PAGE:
***WARNING*** Interbank rate geekiness ahead! ***WARNING***
According to Bloomberg data, there’s been an interesting development in the euro swaps curve over the last week.
As can be seen below, the very front end of the curve has inverted ever so slightly: Read more
Thursday’s European liquidity update is brought to you by the European Central Bank’s special six-day fine-tuning refinancing operation.
The op’s taking place, as we’ve noted before, to coincide with about €225bn worth of maturing Long-Term Refinancing Operations (LTROs). Read more
Wednesday is Long-Term Refinancing Operation roll day — the most significant European funding rollover since the expiry of the €442bn 12-month LTRO back in June.
About €225bn worth of European Central Bank liquidity largess will be maturing on September 30, as three operations come to an end (a €132bn three-month, €18bn six-month and €75bn one-year). Banks will get a chance to roll into new operations this Wednesday, specifically a new three-month LTRO. Thursday will also see the start of a six-day fine-tuning operation. Read more
Did you notice the, erm, fireworks in the September Schatz last week?
Short-term liquidity rates — like European top-tier commercial paper — quite literally jumped off a stress-test cliff last week, reports FT Alphaville. Which is rather a step-change given that for the first few days after test results were announced some European interbank strains looked to have persisted. Three-month Euribor, for instance, continued its steady ascent upwards for most of last week. It finally dropped to 0.896 on Friday — its first decline since April 30, according to Bloomberg. Read more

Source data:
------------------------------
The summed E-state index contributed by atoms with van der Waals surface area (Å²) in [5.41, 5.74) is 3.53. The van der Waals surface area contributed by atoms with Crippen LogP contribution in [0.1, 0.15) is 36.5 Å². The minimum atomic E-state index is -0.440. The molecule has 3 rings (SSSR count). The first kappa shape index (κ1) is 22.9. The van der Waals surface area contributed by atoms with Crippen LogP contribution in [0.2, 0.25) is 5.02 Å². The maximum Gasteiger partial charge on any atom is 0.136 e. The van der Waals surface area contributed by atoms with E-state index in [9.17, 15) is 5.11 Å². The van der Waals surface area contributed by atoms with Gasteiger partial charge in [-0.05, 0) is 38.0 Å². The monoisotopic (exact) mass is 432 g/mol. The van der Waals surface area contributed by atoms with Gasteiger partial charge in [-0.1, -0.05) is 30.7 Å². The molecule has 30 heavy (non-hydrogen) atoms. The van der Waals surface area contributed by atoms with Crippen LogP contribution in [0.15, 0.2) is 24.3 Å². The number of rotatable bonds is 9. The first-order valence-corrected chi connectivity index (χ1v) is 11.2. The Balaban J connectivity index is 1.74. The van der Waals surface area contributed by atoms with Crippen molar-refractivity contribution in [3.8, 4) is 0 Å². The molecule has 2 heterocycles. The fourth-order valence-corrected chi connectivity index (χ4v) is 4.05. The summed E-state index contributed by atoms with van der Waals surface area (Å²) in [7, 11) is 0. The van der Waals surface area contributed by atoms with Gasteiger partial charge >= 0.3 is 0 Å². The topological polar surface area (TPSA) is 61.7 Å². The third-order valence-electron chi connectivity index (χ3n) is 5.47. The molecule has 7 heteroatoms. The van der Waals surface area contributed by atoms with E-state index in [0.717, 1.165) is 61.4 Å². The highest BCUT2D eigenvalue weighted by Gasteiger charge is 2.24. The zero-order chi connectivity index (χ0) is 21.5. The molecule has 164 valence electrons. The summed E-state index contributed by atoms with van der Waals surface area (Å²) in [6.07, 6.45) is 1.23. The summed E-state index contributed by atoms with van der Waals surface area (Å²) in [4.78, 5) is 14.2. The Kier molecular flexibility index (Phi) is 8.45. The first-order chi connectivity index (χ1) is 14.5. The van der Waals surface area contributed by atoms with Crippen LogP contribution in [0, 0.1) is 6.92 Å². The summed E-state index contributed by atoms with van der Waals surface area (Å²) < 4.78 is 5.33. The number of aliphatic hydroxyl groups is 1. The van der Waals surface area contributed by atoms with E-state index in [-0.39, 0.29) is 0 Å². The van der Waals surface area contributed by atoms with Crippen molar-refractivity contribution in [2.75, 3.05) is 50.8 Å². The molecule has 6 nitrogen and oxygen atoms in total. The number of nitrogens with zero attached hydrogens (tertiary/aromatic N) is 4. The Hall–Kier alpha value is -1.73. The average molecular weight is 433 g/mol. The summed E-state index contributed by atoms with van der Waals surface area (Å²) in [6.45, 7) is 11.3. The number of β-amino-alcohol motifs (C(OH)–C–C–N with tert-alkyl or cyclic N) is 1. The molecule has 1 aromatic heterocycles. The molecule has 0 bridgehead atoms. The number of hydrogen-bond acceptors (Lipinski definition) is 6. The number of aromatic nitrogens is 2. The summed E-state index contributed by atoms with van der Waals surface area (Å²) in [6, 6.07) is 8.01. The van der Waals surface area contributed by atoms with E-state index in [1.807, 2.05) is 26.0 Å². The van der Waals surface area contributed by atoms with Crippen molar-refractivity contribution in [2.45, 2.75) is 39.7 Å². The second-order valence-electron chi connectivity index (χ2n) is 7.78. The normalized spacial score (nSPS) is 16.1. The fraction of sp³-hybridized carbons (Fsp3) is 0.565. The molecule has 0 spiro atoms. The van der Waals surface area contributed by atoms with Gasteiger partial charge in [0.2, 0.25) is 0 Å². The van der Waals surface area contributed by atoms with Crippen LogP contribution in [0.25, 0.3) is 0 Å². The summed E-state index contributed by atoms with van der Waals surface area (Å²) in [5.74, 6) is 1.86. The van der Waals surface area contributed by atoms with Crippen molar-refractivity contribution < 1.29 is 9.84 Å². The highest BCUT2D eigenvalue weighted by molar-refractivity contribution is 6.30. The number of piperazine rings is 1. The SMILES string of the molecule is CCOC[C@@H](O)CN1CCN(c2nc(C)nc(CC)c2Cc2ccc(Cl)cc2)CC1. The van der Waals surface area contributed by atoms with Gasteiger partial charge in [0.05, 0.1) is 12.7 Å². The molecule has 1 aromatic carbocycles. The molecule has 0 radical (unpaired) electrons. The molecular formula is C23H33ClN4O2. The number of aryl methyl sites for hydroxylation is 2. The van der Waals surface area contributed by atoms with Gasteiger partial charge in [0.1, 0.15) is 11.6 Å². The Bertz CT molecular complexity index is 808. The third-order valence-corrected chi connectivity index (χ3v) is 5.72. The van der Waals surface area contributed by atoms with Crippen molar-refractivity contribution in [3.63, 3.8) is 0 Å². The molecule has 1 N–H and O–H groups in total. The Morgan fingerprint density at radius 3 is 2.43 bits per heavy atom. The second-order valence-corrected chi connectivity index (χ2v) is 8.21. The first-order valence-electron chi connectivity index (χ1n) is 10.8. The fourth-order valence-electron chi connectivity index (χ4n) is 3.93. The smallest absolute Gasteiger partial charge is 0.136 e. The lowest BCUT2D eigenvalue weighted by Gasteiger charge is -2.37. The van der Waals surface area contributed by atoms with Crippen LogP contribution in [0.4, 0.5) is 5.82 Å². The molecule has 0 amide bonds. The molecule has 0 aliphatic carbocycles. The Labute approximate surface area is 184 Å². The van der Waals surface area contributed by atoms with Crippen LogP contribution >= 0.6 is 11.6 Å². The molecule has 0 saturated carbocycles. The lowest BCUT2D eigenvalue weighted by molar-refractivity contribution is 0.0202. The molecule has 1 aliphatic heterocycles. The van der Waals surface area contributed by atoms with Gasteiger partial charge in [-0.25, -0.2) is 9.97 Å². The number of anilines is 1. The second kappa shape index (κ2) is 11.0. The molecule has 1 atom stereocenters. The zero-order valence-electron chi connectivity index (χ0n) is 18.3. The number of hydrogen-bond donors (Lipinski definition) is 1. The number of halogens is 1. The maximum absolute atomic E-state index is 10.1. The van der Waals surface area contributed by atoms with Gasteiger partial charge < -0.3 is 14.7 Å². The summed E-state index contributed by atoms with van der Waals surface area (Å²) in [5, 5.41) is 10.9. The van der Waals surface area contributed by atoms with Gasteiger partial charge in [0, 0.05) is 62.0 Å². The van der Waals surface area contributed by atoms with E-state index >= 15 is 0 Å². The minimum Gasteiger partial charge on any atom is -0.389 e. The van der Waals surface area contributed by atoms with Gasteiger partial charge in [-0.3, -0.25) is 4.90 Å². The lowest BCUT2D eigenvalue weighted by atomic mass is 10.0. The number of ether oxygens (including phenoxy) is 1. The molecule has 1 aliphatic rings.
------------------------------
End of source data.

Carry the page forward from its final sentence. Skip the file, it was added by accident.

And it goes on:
FT Alphaville noted on Wednesday how the basis between the Euribor rate (set by a panel of 42 European participating banks) and Euro Libor (as set by 16 banks in London) has been diverging on the back of the European sovereign crisis.
Of course, there was one other divergence that appeared in the European funding market post the Lehman crisis. The difference between Euribor (a survey of unsecured term lending) and Eonia (unsecured overnight lending rates). Read more
This is the divergence that’s taken place between three-month Euro Libor (as set by 16 banks in London) and Euribor (as set by 42 banks in Europe) since about June 2009:
Front-loading time is upon us.
For today is the start of the European Central Bank’s new maintenance period. Read more
Eurozone market interest rates headed higher on Tuesday, in effect tightening monetary policy in the 16-country bloc, as ECB operations drain excess liquidity from the financial system, the FT reports. The rise in borrowing costs highlighted the balancing act faced by the ECB, which holds an interest-rate setting meeting in Frankfurt on Wednesday. FT Alphaville reported on Monday that the bank’s recent liquidity draining was the equivalent of two small policy rate hikes in “normal” times, according to Citi analysts.
The European Central Bank’s 12-month LTRO expired with a whimper, last week.
Lower-than-expected roll-over demand for the central bank’s new, albeit shorter-maturity, facilities meant European banks weren’t doing as badly as feared — or, at least some of them weren’t. But the reduction in ECB liquidity could mean something else for money markets; higher rates. Read more
Results of the European Central Bank’s six-day fine-tuning operation are out.
And they are — €111.2bn allocated to 78 banks. Read more
Relieved at the results of Wednesday’s three-month European Central Bank offer? Not so fast. FT Alphaville observes that Europe’s banks are tapping ECB liquidity less overall — but this may be obscuring discrepancies between banks, creating a two-tiered system: those that can survive higher interbank rates in the future, and those that still have to cling to the ECB’s petticoats. Read more
So — the ECB’s 3-month liquidity operation saw less demand than expected on Wednesday. Approximately €132bn versus consensus expectations of some €250bn, to be exact, which left markets and the euro to rally after the announcement.
Nevertheless, as Unicredit’s Luca Cazzulani warned in his LTRO guide, there are some risks associated with too little demand for the facility — specifically demand below the €140bn mark, as has transpired. Read more